Three Reasons Why There Won’t Be A ‘Domino Effect’ After Brexit

Britain chose to leave and the EU leaders are now losing sleep over a possible fallout from this decision.

Here are a few reasons why the ‘domino effect’ that is now discussed in the media, is not going to happen.

1. Support for nationalists doesn’t equal support for EU exit

Anti-EU sentiments are simply a consequence of the ongoing economic and refugee crisis which is felt in many countries across the continent. As long as the economic situation was good, nationalists had very little to say. Their current rise is not a result of strengthening national identity, but simply a populist game of putting the blame on external forces (like EU, bureaucrats from Brussels) rather than taking responsibility for internal mismanagement (best example is Greece, portraying itself as the victim, despite years of reckless spending).

Just because people are dissatisfied and put some of this blame on Brussels, doesn’t mean they would like their country to shut the borders and leave the union. They just support parties that vow to fight for what they perceive as ‘their interests’. Populism is winning.

Brits have never had really strong ties with the EU or the European continent as a whole - and many of them still remember the days of the old empire that they long for. The same is not true for the rest of Europe.

HOW AGES VOTED (YouGov poll) 18-24: 75% Remain 25-49: 56% Remain 50-64: 44% Remain 65+: 39% Remain#EUref

— Ben Riley-Smith (@benrileysmith) June 23, 2016

2. Nationalist parties are not in charge

British referendum was triggered by the prime minister in charge. Cameron had to offer this as a pledge during elections (and to save his head as the Tory leader). If he hadn’t, Euroskeptics would have risen in prominence anyway, his seat would be challenged and a possible future PM, Boris Johnson, would organize a referendum anyway.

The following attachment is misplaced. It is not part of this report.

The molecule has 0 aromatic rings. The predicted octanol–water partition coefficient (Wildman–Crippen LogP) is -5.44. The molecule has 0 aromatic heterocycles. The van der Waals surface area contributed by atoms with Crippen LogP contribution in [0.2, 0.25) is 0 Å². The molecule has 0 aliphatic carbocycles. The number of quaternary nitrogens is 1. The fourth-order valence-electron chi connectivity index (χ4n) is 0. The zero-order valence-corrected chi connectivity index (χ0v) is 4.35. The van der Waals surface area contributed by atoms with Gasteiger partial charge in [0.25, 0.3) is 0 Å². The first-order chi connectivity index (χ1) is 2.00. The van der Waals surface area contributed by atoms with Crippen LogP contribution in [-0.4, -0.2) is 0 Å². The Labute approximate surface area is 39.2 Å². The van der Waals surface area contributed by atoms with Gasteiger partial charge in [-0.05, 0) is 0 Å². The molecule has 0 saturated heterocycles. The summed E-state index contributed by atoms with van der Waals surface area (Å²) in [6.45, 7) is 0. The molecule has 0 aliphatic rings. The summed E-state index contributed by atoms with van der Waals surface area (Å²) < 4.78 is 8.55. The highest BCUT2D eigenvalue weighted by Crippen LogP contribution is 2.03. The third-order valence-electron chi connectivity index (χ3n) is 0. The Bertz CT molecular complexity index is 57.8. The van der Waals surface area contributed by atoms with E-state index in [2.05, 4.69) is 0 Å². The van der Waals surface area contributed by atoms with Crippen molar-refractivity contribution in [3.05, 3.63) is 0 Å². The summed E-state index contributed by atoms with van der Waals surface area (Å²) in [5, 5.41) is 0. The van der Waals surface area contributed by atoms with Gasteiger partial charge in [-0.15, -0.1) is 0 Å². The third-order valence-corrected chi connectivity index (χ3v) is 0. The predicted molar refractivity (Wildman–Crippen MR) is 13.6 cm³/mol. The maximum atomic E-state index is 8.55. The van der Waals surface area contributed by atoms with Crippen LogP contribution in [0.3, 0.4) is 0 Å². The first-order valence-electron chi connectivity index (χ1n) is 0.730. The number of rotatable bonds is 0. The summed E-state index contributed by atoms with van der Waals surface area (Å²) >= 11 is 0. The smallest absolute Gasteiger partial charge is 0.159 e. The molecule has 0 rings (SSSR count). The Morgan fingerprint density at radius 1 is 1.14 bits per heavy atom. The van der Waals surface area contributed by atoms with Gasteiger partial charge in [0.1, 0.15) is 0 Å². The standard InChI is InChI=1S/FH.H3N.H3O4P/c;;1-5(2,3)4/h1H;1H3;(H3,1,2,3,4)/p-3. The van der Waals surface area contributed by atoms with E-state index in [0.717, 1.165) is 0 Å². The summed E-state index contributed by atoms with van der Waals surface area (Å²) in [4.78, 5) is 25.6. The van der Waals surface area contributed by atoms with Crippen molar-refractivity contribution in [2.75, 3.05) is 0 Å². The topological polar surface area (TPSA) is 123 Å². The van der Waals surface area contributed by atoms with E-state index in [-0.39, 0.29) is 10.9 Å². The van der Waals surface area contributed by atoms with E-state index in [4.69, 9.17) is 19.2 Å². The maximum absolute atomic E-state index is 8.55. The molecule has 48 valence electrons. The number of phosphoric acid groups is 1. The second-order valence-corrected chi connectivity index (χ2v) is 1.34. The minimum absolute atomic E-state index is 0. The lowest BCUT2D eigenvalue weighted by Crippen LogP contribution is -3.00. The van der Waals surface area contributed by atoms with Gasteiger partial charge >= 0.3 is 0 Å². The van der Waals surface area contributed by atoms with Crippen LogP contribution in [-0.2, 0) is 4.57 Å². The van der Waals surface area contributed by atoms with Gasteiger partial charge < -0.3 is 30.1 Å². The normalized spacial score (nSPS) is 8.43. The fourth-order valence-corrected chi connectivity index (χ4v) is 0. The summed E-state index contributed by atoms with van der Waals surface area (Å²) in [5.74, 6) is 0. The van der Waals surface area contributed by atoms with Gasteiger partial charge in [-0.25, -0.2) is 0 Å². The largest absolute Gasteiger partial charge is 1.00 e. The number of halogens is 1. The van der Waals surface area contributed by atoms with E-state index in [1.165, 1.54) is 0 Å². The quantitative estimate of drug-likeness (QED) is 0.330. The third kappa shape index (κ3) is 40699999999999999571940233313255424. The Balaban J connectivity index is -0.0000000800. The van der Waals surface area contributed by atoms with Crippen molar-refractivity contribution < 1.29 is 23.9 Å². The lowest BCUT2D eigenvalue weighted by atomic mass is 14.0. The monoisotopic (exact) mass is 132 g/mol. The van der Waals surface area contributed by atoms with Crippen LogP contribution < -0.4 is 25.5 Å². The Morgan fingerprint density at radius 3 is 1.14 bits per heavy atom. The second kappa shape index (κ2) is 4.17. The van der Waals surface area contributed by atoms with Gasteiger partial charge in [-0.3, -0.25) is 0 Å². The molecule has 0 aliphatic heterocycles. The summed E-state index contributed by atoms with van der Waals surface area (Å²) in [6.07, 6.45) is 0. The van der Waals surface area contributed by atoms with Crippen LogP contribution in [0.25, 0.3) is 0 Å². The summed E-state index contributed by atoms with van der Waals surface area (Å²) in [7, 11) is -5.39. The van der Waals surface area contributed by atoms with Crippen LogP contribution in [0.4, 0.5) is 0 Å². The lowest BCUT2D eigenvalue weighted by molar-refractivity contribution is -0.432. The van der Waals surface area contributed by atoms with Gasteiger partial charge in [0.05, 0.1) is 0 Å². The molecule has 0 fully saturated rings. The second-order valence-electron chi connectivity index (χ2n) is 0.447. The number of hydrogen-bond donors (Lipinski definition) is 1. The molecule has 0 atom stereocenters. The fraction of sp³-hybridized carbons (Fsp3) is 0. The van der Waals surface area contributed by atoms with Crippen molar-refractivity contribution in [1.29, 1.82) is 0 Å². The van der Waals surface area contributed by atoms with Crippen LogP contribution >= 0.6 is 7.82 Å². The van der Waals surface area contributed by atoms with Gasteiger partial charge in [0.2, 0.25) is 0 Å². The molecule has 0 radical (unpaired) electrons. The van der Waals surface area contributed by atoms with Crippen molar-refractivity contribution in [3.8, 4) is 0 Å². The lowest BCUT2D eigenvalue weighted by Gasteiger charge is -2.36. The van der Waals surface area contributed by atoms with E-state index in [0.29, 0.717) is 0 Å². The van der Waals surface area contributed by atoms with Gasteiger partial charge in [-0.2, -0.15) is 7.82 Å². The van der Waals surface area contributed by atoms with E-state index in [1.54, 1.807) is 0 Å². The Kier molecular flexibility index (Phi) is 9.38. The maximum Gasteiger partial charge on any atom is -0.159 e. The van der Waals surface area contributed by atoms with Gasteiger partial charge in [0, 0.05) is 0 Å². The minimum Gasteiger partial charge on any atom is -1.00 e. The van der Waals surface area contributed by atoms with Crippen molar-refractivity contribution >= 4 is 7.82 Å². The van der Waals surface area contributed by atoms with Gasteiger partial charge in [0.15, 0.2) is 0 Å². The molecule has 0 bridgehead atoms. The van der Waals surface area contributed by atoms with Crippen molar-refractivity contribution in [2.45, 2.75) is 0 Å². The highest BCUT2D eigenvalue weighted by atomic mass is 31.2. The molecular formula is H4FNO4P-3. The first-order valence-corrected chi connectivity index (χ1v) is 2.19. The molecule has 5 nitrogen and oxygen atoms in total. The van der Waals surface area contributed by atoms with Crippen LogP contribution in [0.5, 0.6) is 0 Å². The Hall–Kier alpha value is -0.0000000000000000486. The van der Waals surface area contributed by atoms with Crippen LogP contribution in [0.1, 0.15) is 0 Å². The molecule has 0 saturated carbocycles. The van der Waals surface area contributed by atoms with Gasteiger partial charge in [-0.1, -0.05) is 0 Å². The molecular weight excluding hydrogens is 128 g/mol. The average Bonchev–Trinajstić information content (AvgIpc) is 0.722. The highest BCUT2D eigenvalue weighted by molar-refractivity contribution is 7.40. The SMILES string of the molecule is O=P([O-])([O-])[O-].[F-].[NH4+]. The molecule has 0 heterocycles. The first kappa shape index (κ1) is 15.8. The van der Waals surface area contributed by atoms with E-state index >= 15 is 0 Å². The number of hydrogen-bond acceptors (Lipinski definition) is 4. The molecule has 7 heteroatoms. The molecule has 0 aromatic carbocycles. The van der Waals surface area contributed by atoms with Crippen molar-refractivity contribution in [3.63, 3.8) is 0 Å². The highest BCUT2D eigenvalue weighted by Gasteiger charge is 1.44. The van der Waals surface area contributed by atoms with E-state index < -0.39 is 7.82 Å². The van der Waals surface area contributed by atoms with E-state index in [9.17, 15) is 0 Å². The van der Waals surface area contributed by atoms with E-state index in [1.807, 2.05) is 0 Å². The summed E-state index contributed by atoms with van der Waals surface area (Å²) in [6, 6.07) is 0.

The same cannot be said about other EU countries. In Eastern Europe where populists are already in charge, like in Poland or Hungary, there is no incentive to leave the EU, because they are the biggest net financial beneficiaries, relying heavily on EU money. They may not like Brussels, but they won’t vote to leave union that supports their economies with tens of billions of euros every year. And in countries where populists are on a dangerous rise (like France or the Netherlands), elections have yet to be held (next year). Even if they participate in the government, it’s not certain they would have the power to organize a referendum - and if one happens, there’s no indication that any of the nations would actually support it with a sufficient majority.

In other words first they have to clinch enough power, then they have to organize a referendum and convince more than half of the population to vote their country out. It’s not only very challenging, even if some of the nationalist parties lead the polls, but it would take at least 1-2 years to organize after they assume power.

And than may not be so easy, because...

3. Consequences of Brexit may kill support for right wingers

Britain is out and the world will be watching closely. Nationalists are celebrating at the moment, but their happiness may be short lived. Despite the fact it will take 2 years to negotiate the terms of the British exit, economic & political consequences of the decision will be felt straight away. Slowdown, diminishing investment, companies moving operations to neighboring countries, currency collapse, inflation, possible debt rating cuts - and more - will materialize very quickly.

With important elections slated for 2017 in France, Germany & the Netherlands, the coming year will be critical in shaping public opinion about what leaving the EU entails. And examples of British suffering may be enough of a deterrent to prove to nations across Europe that leaving the Union may just not be worth it.

So while right wingers around the continent are popping champagne today, their moods may be much less festive after months of turbulences British economy is about to enter. When EU citizens witness the extent of the consequences, they may very well be inclined to vote for more predictable, less radical politicians after all.

On balance, then, there’s a pretty good chance EU will come out of Brexit stronger - not weaker.